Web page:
Suffocating mainstream media

Newspaper circulations continue to slide around New Zealand, which won’t surprise anyone.

The latest Press Audit results are here.

Twelve month movements:

  • Dominion Post -13.70%
  • The Press -8.32%
  • NZ Herald -5.69%
  • Otago Daily Times -3.51%

I’m part of the ODT decline, I dropped my long time subscription last year.

All but one provincial newspaper are down, the exception being the Northern Advocate which rose 1.59%.

But this is just circulation (and large reductions in print advertising revenue). All the large newspapers also have online sites.

It may seem obvious why print news is in decline, but one person claims to be suffocating mainstream media.

One thing is for sure, no one wants yesterday’s papers.

My audience is growing. I guess you have to be relevant and reflect society. The mainstream media have not done that and their sales are sliding to oblivion.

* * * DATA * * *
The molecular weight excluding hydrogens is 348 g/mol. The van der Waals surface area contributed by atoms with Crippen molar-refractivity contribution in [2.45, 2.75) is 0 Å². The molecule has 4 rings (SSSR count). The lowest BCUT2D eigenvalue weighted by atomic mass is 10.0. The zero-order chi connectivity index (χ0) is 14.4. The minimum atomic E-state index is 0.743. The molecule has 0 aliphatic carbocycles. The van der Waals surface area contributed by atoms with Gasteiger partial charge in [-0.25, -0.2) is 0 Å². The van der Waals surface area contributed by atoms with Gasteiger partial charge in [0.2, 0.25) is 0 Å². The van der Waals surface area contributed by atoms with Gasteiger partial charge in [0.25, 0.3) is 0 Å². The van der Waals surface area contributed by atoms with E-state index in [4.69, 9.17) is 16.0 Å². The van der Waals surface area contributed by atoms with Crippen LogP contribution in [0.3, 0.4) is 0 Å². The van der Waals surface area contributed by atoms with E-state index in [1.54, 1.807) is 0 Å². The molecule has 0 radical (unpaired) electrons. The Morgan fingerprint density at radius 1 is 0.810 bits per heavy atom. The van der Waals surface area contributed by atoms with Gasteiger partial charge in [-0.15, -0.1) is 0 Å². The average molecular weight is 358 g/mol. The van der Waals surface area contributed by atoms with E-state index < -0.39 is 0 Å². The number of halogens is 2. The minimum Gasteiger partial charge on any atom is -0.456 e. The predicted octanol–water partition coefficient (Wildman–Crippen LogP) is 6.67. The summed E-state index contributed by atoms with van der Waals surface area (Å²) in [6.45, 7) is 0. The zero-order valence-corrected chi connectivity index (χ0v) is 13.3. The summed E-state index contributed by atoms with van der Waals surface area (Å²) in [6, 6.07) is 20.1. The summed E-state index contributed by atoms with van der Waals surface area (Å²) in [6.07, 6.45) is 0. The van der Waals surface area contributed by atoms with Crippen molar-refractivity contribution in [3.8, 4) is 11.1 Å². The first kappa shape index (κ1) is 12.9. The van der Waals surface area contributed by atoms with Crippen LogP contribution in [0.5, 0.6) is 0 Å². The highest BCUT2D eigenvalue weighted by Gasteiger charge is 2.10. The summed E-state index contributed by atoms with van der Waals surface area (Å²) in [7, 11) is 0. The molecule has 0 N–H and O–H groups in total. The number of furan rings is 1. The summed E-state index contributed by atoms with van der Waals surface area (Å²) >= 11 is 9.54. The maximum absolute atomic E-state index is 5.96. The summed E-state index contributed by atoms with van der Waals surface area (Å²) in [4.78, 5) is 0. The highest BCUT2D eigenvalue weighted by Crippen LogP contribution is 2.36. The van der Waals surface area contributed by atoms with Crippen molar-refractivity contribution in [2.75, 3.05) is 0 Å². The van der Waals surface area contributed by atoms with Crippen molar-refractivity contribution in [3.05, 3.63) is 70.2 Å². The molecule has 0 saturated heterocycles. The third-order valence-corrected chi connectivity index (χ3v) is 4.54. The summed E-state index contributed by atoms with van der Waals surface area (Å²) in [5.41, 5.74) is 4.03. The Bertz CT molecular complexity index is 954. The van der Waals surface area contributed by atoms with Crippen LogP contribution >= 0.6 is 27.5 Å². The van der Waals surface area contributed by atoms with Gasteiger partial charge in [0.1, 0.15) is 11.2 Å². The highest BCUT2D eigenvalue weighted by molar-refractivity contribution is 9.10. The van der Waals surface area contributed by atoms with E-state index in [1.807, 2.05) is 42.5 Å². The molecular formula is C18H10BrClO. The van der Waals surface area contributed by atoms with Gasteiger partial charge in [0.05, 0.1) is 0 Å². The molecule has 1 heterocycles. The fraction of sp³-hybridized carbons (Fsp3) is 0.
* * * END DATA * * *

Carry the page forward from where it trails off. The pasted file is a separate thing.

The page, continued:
I hope to be able to help suffocate them further.

The Dominion Post is dead on its feet. They have less circulation daily than I have readers on Whaleoil.

http://www.whaleoil.co.nz/2016/03/the-future-of-newspapers

Except that comparing print circulation with online readership is a bit silly – the Dominion Post has a substantial online readership via Stuff.

Alexa New Zealand rankings:

  • Stuff: 6
  • NZ Herald: 10
  • Otago Daily Times: 123
  • Whale Oil: 170

Even a tumbleweed provincial ODiTy outranks the niche blog.

(Alexa is only a rough indicator but that surprised me).

Leave a comment

23 Comments

  1. Alan Wilkinson

     /  2nd March 2016

    I’m surprised Stuff rates above the Herald. Fluff rating above journalism obviously and maybe bureaucrats have more internet time than businesses.

    Reply
    • Iceberg

       /  2nd March 2016

      Maybe lots of people have Stuff as their browser homepage. Everytime they visit the Web, Stuff scores a hit.

      Reply
      • kiwi dave

         /  2nd March 2016

        Maybe it’s because Stuff is one of the many online sites (mostly overseas) that I look at. NZH is not one – it’s got too much crap, trivia and irrelevant gossip.

        Reply
        • Alan Wilkinson

           /  2nd March 2016

          You think? I would have said the other way around.